Monday, July 13, 2009

Star Spangled Subversion

I've had an odd old daydream this summer, one that recurs now and again.

It happened before the recent Fourth of July fireworks display, but it's been mostly popping into my head at the beginning of swim meets. The meets begin with a rendition of the Star Spangled Banner. I have rather mixed feelings about the Star Spangled Banner. On the one hand, I strongly associate it with America, for some reason. It does, for reasons of repetition at events of significance, stir in me a certain patriotic feeling.

Then again, I'm not one to allow sentiment to get in the way of critical thinking, or of deeper sentiment. That thinking and my gut tells me, much to my dismay, that our National Anthem is a pretty undeniably craptacular song musically and lyrically. It's a pain in the voicebox to sing. It requires too much vocal range for most mortals, and while it can soar in the right hands, it can also collapse. While I can do it, I have to work not to drift into a warbling falsetto as I attempt to hit the laaand of the freeee.

That's true for most of us, and it's unfortunate, because the "land of the free/home of the brave" part is pretty much the only moment when it comes close to being a song that describes what's important about America. Otherwise, it's mostly a song about a flag with stripes and stars, and about kicking the behinds of those who oppose us. That's true of the first verse, which is all most of us know. Up until the very last line, it could just as easily be about the broad stripes and bright stars of the national flag of Uzbekistan.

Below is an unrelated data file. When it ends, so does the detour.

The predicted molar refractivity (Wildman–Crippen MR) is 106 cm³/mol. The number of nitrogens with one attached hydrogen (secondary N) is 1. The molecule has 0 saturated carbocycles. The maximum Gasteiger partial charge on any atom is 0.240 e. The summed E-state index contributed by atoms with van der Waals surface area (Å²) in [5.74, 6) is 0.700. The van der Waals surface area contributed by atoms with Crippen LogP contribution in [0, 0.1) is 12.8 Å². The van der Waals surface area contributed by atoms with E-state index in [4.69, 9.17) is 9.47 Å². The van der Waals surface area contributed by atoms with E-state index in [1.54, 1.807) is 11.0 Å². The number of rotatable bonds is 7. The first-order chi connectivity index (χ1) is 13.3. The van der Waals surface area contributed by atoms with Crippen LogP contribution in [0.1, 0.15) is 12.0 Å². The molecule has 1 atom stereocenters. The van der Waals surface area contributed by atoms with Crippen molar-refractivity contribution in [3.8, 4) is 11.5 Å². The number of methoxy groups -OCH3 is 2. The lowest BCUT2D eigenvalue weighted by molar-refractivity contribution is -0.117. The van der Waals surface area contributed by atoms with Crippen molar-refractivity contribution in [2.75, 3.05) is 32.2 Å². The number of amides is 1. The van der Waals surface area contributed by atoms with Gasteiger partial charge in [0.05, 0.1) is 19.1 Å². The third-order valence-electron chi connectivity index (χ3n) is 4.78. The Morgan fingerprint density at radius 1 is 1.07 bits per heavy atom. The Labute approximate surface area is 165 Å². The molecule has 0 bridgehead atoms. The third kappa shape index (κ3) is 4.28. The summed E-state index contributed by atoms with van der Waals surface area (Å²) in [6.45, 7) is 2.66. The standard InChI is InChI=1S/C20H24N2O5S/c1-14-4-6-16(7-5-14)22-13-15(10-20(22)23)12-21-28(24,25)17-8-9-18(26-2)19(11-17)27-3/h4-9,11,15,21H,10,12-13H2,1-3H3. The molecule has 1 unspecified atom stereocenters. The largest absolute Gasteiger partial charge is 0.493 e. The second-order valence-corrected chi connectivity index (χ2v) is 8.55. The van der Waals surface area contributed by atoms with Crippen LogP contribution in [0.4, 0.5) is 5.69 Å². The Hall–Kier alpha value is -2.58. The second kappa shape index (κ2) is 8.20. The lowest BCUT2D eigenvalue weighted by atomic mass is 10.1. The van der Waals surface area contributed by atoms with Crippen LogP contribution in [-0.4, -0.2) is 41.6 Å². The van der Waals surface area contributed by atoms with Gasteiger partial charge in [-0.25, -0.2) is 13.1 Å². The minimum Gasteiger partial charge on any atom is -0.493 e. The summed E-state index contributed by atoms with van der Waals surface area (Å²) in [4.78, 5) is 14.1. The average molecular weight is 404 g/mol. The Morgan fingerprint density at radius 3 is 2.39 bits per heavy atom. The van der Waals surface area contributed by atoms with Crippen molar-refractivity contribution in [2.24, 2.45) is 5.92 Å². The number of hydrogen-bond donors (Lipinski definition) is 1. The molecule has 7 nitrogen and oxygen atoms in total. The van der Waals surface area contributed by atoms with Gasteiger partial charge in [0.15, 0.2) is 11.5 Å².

It doesn't get any better when you move on to the other verses. In fact, it gets considerably worse. From the second verse, which contains such memorable lines as "where the foe's haughty host in dread silence reposes" to the entire third verse, which goes:

And where is that band who so vauntingly swore
That the havoc of war and the battle's confusion,
A home and a country should leave us no more!
Their blood has washed out their foul footsteps' pollution.
No refuge could save the hireling and slave
From the terror of flight, or the gloom of the grave:
And the star-spangled banner in triumph doth wave
O'er the land of the free and the home of the brave!

It's blood and death and booyah flag waving, wrapped in archaic 19th century poetry. And again, up until that last line, this could be describing some particularly impressive Uzbek battle victory. That's fitting, because the song was originally not even about the flag or the principles of our constitutional republic, but a remembrance of a victory at Fort McHenry. It was, in fact, originally titled "The Defense of Fort McHenry."

So my fantasy, my daydream, my little Walter Mitty yearning, is that at some point, at some event, the person called up to sing the National Anthem will put their hand over their heart, look to the flag, and open their mouth.

What comes out, though, would not be "Oh say can you see, through the dawn's early light..." Instead, all those gathered with hands over their hearts would hear:

"O beautiful, for spacious skies, for amber waves of grain..."

I'm not sure how people would respond. Grumbling? Confusion? Likely. But I'm not sure there'd be booing, because we all love that song.

Quite frankly, that's because it's a more American song.